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Monday 11th December
Car Review

Audi RS6 (2002) review

£90,560 - £107,060
Published: 21 Aug 2019


What should I be paying?

Without stating the obvious, it’s important that a car like this has been looked after properly. That means a service every 12 months, with the cambelt changed every five years, or 40,000 miles. The water pump ought to be changed at the same time.

The gearbox needs its oil and filter changing every 40,000 miles, too. And given the work they’re tasked with, expect brake pads to last 10,000-15,000 miles on the front. There’s some considerable mass to slow down, after all. A set of discs and pads comes in at around £1,000.

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Audi’s ‘Dynamic Ride Control’ system is a mechanical take on adjustable dampers, used to counteract pitching and rolling during cornering. Great when it works, but the system can leak.

Opposite corners of the car (so front left and rear right, and vice versa) work off each other, so you need to replace both, though Sam Townsend of VAGTech says you should also update the other side of each axle. In short, one fails, you replace all four. Which is £2,000 before fitting, at a dealer with specialist equipment.

“I put Bilsteins on mine,” he says, citing them as an alternative, aftermarket fix. “You get better handling and it’s all adjustable, and you get a lifetime warranty.”

“Run it on Shell V-Power, fill it with Castrol Edge, only use genuine parts and make sure you let someone who knows what they are doing work on it,” says Sam. “They also eat tyres!”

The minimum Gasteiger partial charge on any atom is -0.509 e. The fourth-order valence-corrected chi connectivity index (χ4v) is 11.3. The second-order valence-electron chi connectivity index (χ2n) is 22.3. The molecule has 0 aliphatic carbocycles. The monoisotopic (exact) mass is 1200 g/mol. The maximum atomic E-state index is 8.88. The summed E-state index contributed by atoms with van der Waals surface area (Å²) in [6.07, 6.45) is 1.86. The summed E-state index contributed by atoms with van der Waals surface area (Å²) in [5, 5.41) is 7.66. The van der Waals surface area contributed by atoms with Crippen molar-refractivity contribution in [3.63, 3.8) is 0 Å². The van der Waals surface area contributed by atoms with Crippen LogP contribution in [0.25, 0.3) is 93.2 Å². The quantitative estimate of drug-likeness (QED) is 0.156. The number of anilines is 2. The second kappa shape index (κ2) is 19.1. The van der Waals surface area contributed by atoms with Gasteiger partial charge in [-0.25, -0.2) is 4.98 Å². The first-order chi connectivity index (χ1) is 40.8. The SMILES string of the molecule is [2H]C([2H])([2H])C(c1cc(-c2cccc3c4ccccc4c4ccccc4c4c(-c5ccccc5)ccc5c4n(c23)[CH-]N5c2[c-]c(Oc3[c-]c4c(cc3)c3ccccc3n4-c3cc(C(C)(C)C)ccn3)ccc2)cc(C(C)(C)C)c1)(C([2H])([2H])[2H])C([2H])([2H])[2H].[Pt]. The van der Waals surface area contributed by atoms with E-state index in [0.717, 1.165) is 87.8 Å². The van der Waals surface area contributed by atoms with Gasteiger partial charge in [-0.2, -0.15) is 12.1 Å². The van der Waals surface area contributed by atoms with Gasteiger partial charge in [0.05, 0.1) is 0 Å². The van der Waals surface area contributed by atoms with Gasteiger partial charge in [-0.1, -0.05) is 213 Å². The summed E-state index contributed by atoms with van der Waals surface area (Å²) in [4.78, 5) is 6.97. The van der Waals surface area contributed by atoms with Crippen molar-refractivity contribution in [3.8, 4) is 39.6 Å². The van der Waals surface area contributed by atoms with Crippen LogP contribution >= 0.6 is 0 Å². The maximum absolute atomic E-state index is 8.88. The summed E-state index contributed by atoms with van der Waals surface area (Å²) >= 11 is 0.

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Sam says the tyres you fit really ought to be a premium brand, too. Cheaper alternatives can rub against the suspension.

Any other advice? “Make sure you live near a petrol station!” We can concur. Our few days in the RS6 saw the trip computer read 12mpg, and that included a few stints on the motorway. An 82-litre fuel tank makes it more manageable, but also ensures fills will not be cheap…

The cheapest C5 RS6s sit below £10,000, but will likely have north of 100,000 miles on them. No real issue if they’ve been looked after and appropriately serviced, of course; the build quality here is strong. Pay £11k upwards and you should get a car with a full history and sub-100,000 miles.

Just be aware that the VW Up price does not mean similar running costs. “Maintenance costs have been astronomical on mine, expect thousand-pound bills each year,” says Sam.

If you want an RS6 Plus, these start at around £15,000, with the best touching £20,000. As we went to press, there were a few C5 RS6s priced higher than this, but these really need to be fine examples, as £25,000 and up takes you into second-gen, V10-powered RS6 territory.

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